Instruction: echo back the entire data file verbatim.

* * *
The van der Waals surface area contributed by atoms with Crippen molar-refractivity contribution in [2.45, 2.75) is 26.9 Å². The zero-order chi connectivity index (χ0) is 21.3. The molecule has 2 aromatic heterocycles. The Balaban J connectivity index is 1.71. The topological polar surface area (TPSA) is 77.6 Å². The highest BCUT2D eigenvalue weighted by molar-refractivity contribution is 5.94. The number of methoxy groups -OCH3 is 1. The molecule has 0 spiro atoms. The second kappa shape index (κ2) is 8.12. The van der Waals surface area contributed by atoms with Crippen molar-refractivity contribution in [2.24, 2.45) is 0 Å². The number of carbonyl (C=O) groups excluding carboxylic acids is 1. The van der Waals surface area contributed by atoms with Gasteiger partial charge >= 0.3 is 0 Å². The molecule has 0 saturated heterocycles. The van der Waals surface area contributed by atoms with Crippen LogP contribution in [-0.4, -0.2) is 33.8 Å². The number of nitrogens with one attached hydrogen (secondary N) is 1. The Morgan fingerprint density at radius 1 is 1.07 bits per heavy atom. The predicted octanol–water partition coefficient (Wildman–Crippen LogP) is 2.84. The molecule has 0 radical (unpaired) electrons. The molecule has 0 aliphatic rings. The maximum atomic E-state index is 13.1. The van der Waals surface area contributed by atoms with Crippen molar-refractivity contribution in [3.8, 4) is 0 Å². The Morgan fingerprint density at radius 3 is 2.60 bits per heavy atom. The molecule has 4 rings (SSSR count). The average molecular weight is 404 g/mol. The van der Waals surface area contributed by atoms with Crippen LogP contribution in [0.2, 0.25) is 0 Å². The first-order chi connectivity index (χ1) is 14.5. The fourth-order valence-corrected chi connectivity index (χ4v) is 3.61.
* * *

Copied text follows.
The van der Waals surface area contributed by atoms with Crippen molar-refractivity contribution in [2.45, 2.75) is 26.9 Å². The zero-order chi connectivity index (χ0) is 21.3. The molecule has 2 aromatic heterocycles. The Balaban J connectivity index is 1.71. The topological polar surface area (TPSA) is 77.6 Å². The highest BCUT2D eigenvalue weighted by molar-refractivity contribution is 5.94. The number of methoxy groups -OCH3 is 1. The molecule has 0 spiro atoms. The second kappa shape index (κ2) is 8.12. The van der Waals surface area contributed by atoms with Crippen molar-refractivity contribution in [2.24, 2.45) is 0 Å². The number of carbonyl (C=O) groups excluding carboxylic acids is 1. The van der Waals surface area contributed by atoms with Gasteiger partial charge >= 0.3 is 0 Å². The molecule has 0 saturated heterocycles. The van der Waals surface area contributed by atoms with Crippen LogP contribution in [-0.4, -0.2) is 33.8 Å². The number of nitrogens with one attached hydrogen (secondary N) is 1. The Morgan fingerprint density at radius 1 is 1.07 bits per heavy atom. The predicted octanol–water partition coefficient (Wildman–Crippen LogP) is 2.84. The molecule has 0 radical (unpaired) electrons. The molecule has 0 aliphatic rings. The maximum atomic E-state index is 13.1. The van der Waals surface area contributed by atoms with Crippen molar-refractivity contribution in [3.8, 4) is 0 Å². The Morgan fingerprint density at radius 3 is 2.60 bits per heavy atom. The molecule has 4 rings (SSSR count). The average molecular weight is 404 g/mol. The van der Waals surface area contributed by atoms with Crippen LogP contribution in [0.2, 0.25) is 0 Å². The first-order chi connectivity index (χ1) is 14.5. The fourth-order valence-corrected chi connectivity index (χ4v) is 3.61.